Wednesday, 18 December 2019
Ceisteanna ó Cheannairí - Leaders' Questions
I wish the Taoiseach a very happy Christmas from County Clare in particular. I wish to raise with him a Bill that was discussed in this House on 26 November, the Thirty-ninth Amendment of the Constitution (Right to Health) Bill 2019, which I introduced. An amendment was accepted by this House that a report on the Bill would be produced within six months. However, it will be due on 26 May, which most likely will be beyond the lifetime of this Government. I want to keep this issue alive on the floor of this Thirty-second Dáil. I would like to get the Taoiseach's views on the principles of the Bill. I believe it is a bold and ambitious Bill, a constitutional proposal that challenges the current thinking on health policy and health provision. It would place a socio-economic right to health into the Constitution.
The Bill reads:
i The State recognises the equal right of every citizen to the highest attainable standard of health protection; and the State shall endeavour to achieve the progressive realisation of this right.
ii The State shall endeavour, within its available resources, to guarantee affordable access to medical products, services, and facilities appropriate to defend the health of the individual.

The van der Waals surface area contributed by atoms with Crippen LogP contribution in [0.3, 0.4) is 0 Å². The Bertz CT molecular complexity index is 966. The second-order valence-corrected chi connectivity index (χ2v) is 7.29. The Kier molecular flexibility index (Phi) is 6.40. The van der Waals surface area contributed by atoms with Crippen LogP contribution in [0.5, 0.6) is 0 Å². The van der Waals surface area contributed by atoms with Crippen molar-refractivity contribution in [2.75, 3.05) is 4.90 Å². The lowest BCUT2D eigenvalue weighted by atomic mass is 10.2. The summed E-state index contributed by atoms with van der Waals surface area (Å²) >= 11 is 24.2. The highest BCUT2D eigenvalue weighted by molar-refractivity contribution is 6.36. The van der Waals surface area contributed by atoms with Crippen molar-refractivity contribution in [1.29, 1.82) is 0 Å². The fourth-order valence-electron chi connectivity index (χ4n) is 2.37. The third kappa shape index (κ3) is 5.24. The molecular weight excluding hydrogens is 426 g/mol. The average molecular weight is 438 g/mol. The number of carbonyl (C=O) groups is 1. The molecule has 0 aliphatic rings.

iii The health of the public being, however, both individual and collective, the State shall give due regard to any health interests which serve the needs of the common good.
The Government did not accept that proposal and, as I outlined, it tabled an amendment. The two objections the Government made is that the amendment would be justiciable and it wanted to know how it would defend and put a limitation on rights in terms of taking cases to court.
The second ground on which the Government opposed the Bill was the separation of powers. The fear was that courts could dictate Government policy and it raised the question of what enforcement powers the courts would have concerning the provisions within the constitutional amendment.
Health inequality kills, and we certainly have health inequality in Ireland at the moment. Our two-tier system is a blight on the public service, in particular for the marginalised within the community. We continue to export our graduates due to the poor state of the health service. That results in gaps in the service and indefensible delays in the delivery of care, notwithstanding what the Taoiseach has just said. Such an amendment would place the implementation of Sláintecare on a constitutional basis rather than as a leisurely option. There would be no excuse for the Government to delay the implementation of Sláintecare. The amendment would act as a driver of health reform and new health policy. One of the strengths of the amendment is that failure to provide health services that are necessary, reasonable, proportionate and rational can be judged by the courts and, if found wanting, they could direct the Government to act to remedy its failings. In my view, courts would not decide policy, but could direct the Government to formulate policy and to vindicate a right to health. The failure of the Government to deliver on our health needs provides a powerful imperative for this amendment. I would like to get the Taoiseach's views on it.